application = wxPySimpleApp()

dialog = wxMessageDialog ( None, ‘Just a message.’, ‘Title Here’, wxICON_INFORMATION )

dialog.ShowModal()

dialog.Destroy()

A question mark icon is also possible:

from wxPython.wx import *

application = wxPySimpleApp()

dialog = wxMessageDialog ( None, ‘Just a message.’, ‘Title Here’, wxICON_QUESTION )

dialog.ShowModal()

dialog.Destroy()

So is an exclamation mark:

from wxPython.wx import *

application = wxPySimpleApp()

dialog = wxMessageDialog ( None, ‘Just a message.’, ‘Title Here’, wxICON_EXCLAMATION )

dialog.ShowModal()

dialog.Destroy()

If we want to notify the user of an error, it is possible to put an error icon in:

from wxPython.wx import *

application = wxPySimpleApp()

dialog = wxMessageDialog ( None, ‘Just a message.’, ‘Title Here’, wxICON_ERROR )

dialog.ShowModal()

dialog.Destroy()

{mospagebreak title=Creating Windows and Status Bars}

All right. Dialogs are fine to mess with for a while, but let’s move on. (By the way, note that wxPython includes many more dialogs). Let’s create a window:

from wxPython.wx import *

application = wxPySimpleApp()

dialog = wxFrame ( None, wxID_ANY, ‘Title Here.’ )

dialog.Show ( True )

application.MainLoop()

When creating a wxFrame, three arguments are passed, as you can see. The first argument is the parent, which you have already seen. Our window does not have a parent. The second argument is the ID of the object. We don’t need to worry about it in this tutorial –- passing wxID_ANY will work fine. The third argument is, obviously, the title of the window.

Many applications have status bars at the bottom with certain text. We can add a simple one to our application:

from wxPython.wx import *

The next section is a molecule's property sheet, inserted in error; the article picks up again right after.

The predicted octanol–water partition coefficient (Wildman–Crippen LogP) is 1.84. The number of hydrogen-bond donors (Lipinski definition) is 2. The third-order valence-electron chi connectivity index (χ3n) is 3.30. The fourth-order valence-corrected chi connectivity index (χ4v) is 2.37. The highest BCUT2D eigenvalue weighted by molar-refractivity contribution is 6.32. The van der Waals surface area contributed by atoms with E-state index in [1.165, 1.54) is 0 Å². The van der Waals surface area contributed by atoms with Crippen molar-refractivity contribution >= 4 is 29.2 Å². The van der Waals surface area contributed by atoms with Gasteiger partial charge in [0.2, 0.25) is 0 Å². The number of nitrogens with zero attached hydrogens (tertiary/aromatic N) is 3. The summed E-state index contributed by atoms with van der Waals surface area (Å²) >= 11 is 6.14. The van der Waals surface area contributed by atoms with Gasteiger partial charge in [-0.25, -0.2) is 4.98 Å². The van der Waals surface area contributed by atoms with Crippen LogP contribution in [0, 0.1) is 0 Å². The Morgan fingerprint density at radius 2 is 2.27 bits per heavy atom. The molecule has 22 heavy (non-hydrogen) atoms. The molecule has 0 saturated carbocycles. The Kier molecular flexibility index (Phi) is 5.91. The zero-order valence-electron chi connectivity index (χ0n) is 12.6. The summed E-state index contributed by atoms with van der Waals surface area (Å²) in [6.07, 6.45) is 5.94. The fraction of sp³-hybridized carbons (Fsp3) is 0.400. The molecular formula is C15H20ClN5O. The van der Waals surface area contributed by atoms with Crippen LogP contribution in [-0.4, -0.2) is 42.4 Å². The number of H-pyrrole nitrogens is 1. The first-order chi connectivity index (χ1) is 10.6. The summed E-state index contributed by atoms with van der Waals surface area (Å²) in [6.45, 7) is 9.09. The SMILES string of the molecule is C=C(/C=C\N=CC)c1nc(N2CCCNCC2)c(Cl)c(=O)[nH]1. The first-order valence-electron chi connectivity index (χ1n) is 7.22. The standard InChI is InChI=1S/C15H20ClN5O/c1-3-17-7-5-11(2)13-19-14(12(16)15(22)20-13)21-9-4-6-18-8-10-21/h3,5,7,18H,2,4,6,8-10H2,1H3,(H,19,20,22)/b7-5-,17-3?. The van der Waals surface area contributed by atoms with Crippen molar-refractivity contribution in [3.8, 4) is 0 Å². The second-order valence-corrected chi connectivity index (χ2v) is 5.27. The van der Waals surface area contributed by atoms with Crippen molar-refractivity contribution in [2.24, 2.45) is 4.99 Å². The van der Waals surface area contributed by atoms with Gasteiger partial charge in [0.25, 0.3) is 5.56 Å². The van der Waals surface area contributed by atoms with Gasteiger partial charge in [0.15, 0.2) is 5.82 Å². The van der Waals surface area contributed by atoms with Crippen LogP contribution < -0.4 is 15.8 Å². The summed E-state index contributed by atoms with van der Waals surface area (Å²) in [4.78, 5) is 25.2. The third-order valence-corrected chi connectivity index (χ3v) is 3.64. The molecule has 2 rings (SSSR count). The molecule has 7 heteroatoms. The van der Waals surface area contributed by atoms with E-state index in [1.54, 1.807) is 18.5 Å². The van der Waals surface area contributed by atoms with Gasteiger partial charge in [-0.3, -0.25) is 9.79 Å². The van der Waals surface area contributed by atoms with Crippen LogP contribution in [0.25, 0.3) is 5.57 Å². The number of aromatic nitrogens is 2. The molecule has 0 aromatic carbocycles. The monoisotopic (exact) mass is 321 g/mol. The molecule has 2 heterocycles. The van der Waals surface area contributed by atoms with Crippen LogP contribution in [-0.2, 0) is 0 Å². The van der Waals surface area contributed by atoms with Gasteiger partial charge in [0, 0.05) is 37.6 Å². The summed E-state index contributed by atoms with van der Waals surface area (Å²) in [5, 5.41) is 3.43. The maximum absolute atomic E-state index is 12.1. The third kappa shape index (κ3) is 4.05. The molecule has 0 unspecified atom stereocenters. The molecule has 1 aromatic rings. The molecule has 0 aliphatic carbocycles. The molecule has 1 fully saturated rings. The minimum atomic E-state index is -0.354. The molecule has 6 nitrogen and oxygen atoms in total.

application = wxPySimpleApp()

window = wxFrame ( None, wxID_ANY, ‘Title Here.’ )

window.CreateStatusBar()

window.Show ( True )

application.MainLoop()

{mospagebreak title=Creating Menus}

One of the uses of a status bar is to display details about a certain menu option. Let’s create a menu for our window. Our menu bar will contain two categories: “One” and “Two”. They will each have four options: “1”, “2”, “3” and “4” and “A”, “B”, “C” and “D”, respectively. Let’s bring our plan to life:

from wxPython.wx import *

application = wxPySimpleApp()

window = wxFrame ( None, wxID_ANY, ‘Title Here.’ )

window.CreateStatusBar()

# Create “One” and fill it with the options

one = wxMenu()

one.Append ( 100, ’1′, ‘This text will display in the status bar.’ )

one.Append ( 101, ’2′, ‘So will this.’ )

one.Append ( 102, ’3′, ‘Option three.’ )

one.Append ( 103, ’4′, ‘Option four.’ )

one.AppendSeparator()

one.Append ( 104, ’5′, ‘This is isolated from the rest.’ )

# Create “Two” and fill it with the options

two = wxMenu()

two.Append ( 105, ‘A’, ‘A.’ )

two.Append ( 106, ‘B’, ‘B.’ )

two.Append ( 107, ‘C’, ‘C.’ )

two.Append ( 108, ‘D’, ‘D.’ )

two.Append ( 109, ‘E’, ‘E.’ )

# Now, we’ll add the menu bar and put in the two categories

bar = wxMenuBar()

bar.Append ( one, ‘One’ )

bar.Append ( two, ‘Two’ )

# Finally, we’ll put in the menu bar

window.SetMenuBar ( bar )

window.Show ( True )

application.MainLoop()

Adding a menu isn’t very hard, is it? The only thing I would like to point out here is the numbers you see passed to Append. Each menu option must have its own unique number, or the menu will not function properly.

If we want to make our menu more complex, we can do so. Execute this code for something more advanced than our last example:

from wxPython.wx import *

application = wxPySimpleApp()

window = wxFrame ( None, wxID_ANY, ‘Title Here.’ )

window.CreateStatusBar()

# Create a top-level menu

parent = wxMenu()

# Create a child menu that will be added to the parent menu

child = wxMenu()

child.Append ( 100, ‘Option 1′, ‘Option 1.’ )

child.Append ( 101, ‘Option 2′, ‘Option 2.’ )

# Add the child menu to the parent menu

parent.AppendMenu ( 102, ‘&ChildtShift C’, child )

# Add another menu

# This menu will contain items that work like radio boxes

radio = wxMenu()

radio.Append ( 103, ‘First’, ‘First.’, wxITEM_RADIO )

radio.Append ( 104, ‘Second’, ‘Second.’, wxITEM_RADIO )

# Add yet another menu

# The options in this menu will behave like checkboxes

check = wxMenu()

check.Append ( 105, ‘Former’, ‘Former.’, wxITEM_CHECK )

check.Append ( 106, ‘Latter’, ‘Latter.’, wxITEM_CHECK )

# Create a menu bar

bar = wxMenuBar()

bar.Append ( parent, ‘Parent’ )

bar.Append ( radio, ‘Radio’ )

bar.Append ( check, ‘Check’ )

window.SetMenuBar ( bar )

window.Show ( True )

application.MainLoop()

{mospagebreak title=Events}